Op-Ed Thomas Chatterton Williams: My black privilege

Op-Ed Thomas Chatterton Williams: My black privilege

The Los Angeles Times

Thomas Chatterton Williams

A couple of years ago, I participated in an Aspen Institute symposium on the state of race. During the roundtable that followed the panels, as I spoke about my experiences growing up black in the 1990s, I was interrupted by a Latino sociologist and former gang member from UC Santa Barbara. People who care about people of color, the professor instructed me, ought to focus their energies on continued systemic racism and forget about anything so nebulous and untrustworthy as observation. Like it or not, I was the victim of greater social forces. It did not matter that I had come to see my life as something of my own making — the evidence of my senses was useless.

I thought about this exchange often in 2015, a year in which the discussion of racism — always relevant — became omnipresent. This was mostly a good thing. Yet it is dismaying how hard it is now to have a serious conversation about black experience without coming across some version of the professor’s condescending remarks.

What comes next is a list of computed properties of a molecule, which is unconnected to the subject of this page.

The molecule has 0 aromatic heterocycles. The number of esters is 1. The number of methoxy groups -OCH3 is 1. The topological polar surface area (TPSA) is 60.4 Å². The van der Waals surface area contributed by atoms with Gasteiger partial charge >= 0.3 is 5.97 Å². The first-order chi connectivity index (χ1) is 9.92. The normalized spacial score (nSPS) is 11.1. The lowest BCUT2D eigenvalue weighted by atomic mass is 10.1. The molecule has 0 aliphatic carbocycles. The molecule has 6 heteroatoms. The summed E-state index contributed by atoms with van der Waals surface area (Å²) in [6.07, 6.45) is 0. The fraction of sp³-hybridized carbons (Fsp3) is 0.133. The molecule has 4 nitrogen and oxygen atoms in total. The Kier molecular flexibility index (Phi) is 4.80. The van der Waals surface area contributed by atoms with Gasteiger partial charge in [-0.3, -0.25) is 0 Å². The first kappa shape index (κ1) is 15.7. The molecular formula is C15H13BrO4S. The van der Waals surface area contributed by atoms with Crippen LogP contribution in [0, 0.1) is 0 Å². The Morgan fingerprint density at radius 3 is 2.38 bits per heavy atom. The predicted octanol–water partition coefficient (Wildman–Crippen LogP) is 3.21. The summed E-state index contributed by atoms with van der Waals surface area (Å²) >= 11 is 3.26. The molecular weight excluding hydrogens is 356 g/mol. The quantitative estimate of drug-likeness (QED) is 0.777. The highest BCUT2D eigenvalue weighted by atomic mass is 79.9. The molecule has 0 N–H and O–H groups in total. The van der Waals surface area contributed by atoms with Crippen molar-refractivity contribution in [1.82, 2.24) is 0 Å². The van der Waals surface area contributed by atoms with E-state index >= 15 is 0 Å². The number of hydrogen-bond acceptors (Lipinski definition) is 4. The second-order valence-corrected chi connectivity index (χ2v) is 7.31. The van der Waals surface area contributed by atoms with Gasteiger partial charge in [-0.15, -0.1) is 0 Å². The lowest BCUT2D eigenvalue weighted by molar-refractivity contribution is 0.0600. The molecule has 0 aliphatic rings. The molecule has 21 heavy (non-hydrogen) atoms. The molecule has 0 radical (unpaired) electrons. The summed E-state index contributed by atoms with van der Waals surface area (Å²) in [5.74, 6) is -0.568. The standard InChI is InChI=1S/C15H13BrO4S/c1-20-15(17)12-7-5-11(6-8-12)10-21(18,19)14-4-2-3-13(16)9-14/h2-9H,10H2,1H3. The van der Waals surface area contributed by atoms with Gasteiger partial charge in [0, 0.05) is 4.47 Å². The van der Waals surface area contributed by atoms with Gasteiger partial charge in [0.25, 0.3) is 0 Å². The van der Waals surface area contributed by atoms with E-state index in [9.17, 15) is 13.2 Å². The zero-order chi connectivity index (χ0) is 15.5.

Perhaps the most influential book last year was Ta-Nehisi Coates’Between the World and Me,” a jeremiad whose thesis is that black people “have been cast into a race in which the wind is always at your face and the hounds are always at your heels.” The string of high-profile police killings of black men and women seemed to underscore Coates’ point, and galvanized support for the Black Lives Matter movement, which, in turn, forced an urgent critique of the very real bias plaguing the criminal justice system. That movement has also frequently veered away from the work of reforming law enforcement practices, enlisting itself in a social media-driven culture war over far more ambiguous problems, such as microaggressions and safe spaces.

Black people everywhere, many of our most audible voices seem to say, will always and everywhere be “the faces at the bottom of the well,” as Coates put it.

But the truth is more complicated than that. I am a black man of mixed race heritage, and while every black member of my family has encountered racism, we are also the ones in the family who hold graduate degrees, own businesses and travel abroad. My black father, born in 1937 in segregated Texas, is an exponentially more worldly man than my maternal white Protestant grandfather, whose racism always struck me more as a sad function of his provincialism or powerlessness than anything else. I don’t mean to excuse the corrosive effects of his views; I simply wish to note that when I compare these two men, I do not recognize my father as the victim…

Read the entire article here.

Tags: , , ,